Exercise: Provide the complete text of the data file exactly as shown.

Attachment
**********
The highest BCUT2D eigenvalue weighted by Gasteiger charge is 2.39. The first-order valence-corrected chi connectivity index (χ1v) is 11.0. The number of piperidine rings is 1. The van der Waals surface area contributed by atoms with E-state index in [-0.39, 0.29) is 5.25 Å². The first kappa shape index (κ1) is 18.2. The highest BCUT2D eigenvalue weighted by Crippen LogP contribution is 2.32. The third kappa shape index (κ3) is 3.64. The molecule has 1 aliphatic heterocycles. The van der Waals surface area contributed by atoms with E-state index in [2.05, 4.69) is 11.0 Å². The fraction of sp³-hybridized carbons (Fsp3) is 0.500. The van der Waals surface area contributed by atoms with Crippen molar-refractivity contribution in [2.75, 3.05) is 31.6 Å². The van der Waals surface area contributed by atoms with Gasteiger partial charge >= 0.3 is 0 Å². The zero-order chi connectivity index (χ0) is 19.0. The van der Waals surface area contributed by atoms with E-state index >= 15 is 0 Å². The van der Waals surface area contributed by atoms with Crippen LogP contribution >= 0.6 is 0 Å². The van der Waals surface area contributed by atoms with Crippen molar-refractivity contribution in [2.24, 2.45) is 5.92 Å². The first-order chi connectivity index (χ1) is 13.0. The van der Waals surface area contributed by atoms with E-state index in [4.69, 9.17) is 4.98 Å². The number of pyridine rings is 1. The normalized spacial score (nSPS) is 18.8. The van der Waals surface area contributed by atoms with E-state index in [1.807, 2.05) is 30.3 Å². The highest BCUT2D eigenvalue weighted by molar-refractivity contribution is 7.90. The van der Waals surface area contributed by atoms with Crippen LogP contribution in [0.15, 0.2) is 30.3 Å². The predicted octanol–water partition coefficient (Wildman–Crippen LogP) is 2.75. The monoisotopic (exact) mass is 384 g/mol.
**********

The highest BCUT2D eigenvalue weighted by Gasteiger charge is 2.39. The first-order valence-corrected chi connectivity index (χ1v) is 11.0. The number of piperidine rings is 1. The van der Waals surface area contributed by atoms with E-state index in [-0.39, 0.29) is 5.25 Å². The first kappa shape index (κ1) is 18.2. The highest BCUT2D eigenvalue weighted by Crippen LogP contribution is 2.32. The third kappa shape index (κ3) is 3.64. The molecule has 1 aliphatic heterocycles. The van der Waals surface area contributed by atoms with E-state index in [2.05, 4.69) is 11.0 Å². The fraction of sp³-hybridized carbons (Fsp3) is 0.500. The van der Waals surface area contributed by atoms with Crippen molar-refractivity contribution in [2.75, 3.05) is 31.6 Å². The van der Waals surface area contributed by atoms with Gasteiger partial charge >= 0.3 is 0 Å². The zero-order chi connectivity index (χ0) is 19.0. The van der Waals surface area contributed by atoms with E-state index >= 15 is 0 Å². The van der Waals surface area contributed by atoms with Crippen LogP contribution >= 0.6 is 0 Å². The van der Waals surface area contributed by atoms with Crippen molar-refractivity contribution in [2.24, 2.45) is 5.92 Å². The first-order chi connectivity index (χ1) is 13.0. The van der Waals surface area contributed by atoms with E-state index in [4.69, 9.17) is 4.98 Å². The number of pyridine rings is 1. The normalized spacial score (nSPS) is 18.8. The van der Waals surface area contributed by atoms with E-state index in [1.807, 2.05) is 30.3 Å². The highest BCUT2D eigenvalue weighted by molar-refractivity contribution is 7.90. The van der Waals surface area contributed by atoms with Crippen LogP contribution in [0.15, 0.2) is 30.3 Å². The predicted octanol–water partition coefficient (Wildman–Crippen LogP) is 2.75. The monoisotopic (exact) mass is 384 g/mol.